MC: We’ve recently worked up a new cover of “Walking On Broken Glass” by Annie Lennox and that’s been really fun. It’s great playing tunes that people wouldn’t normally admit they liked. We like to think we’re doing a great service in this way.


CLTure: Who would you like to see (and hear) cover a Lake Street Dive song?

MC: Bonnie Raitt, Ringo Starr, T-Swift to name a few. Guys, if you’re out there reading this, we’d happily come over to your houses and jam in them.

CLTure: What music have you and the band been listening to lately?

MC: D’Angelo’s new record Black Messiah, Jenny Lewis, the Zombies’ Odyssey and Oracle, also the Muscle Shoals documentary can turn you into some new old bands and legends you may have overlooked.

CLTure: Do you all still sing the same songs in the van?

MC: Sadly for this old activity we no longer have a van. We sold it along with our youthful mirth. Just kidding.

Bridget Kearney, Micael Olson, Michael Calabrese and Rachel Price via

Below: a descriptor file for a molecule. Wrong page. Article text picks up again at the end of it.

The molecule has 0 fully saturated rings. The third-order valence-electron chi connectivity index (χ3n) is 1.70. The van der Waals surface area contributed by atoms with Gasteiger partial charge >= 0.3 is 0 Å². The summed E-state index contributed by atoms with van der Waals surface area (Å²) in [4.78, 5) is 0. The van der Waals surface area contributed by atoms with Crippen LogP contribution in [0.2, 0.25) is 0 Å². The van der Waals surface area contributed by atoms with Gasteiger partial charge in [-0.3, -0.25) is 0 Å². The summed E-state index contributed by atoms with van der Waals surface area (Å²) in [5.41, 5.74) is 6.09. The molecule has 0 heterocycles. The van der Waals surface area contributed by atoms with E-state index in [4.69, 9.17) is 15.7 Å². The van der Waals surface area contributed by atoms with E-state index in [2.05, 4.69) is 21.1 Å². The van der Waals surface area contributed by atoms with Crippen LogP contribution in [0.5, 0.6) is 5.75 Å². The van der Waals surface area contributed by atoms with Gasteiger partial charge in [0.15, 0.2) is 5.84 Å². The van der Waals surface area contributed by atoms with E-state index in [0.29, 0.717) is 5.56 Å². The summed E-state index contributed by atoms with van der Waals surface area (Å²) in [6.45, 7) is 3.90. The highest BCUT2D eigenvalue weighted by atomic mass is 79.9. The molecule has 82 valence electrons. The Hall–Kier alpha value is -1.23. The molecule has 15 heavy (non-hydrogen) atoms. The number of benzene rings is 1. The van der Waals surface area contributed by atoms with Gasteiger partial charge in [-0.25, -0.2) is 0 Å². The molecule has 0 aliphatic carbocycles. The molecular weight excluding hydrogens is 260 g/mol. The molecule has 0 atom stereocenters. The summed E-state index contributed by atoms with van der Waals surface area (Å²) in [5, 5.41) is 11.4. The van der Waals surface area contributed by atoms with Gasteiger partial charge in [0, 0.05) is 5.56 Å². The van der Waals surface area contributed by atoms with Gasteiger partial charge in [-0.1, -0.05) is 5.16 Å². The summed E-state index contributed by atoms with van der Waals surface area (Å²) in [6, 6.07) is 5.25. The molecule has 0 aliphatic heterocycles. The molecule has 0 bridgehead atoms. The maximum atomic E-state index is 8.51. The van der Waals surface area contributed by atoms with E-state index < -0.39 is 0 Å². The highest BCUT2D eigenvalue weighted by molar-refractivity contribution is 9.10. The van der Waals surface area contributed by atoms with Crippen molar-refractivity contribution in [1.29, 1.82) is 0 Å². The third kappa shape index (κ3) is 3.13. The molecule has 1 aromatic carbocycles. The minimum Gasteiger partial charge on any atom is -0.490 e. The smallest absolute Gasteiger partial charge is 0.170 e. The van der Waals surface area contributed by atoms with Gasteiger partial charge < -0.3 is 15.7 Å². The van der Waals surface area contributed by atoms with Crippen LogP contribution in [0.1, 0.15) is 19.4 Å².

CLTure: Does the band still get time for bicycling during tour stops? I remember that this was a topic of conversation at a previous Charlotte show.

MC: Yes! We have folding bikes stowed in the bottom of the bus. It’s the best.

CLTure: What’s the nicest, or coolest thing that Lake Street Dive fans have done for the band?

MC: The fact that they’ve kept coming to our shows after all these years is by far the nicest or coolest thing they could have ever done for us. We’ve grown into something beyond our wildest expectations and it never would have happened without them. And there’s no sign of stopping on either end so let’s keep this party rocking, huh? Whaddayah say? We say thanks!

Catch Lake Street Dive with River Whyless on May 19th at Neighborhood Theatre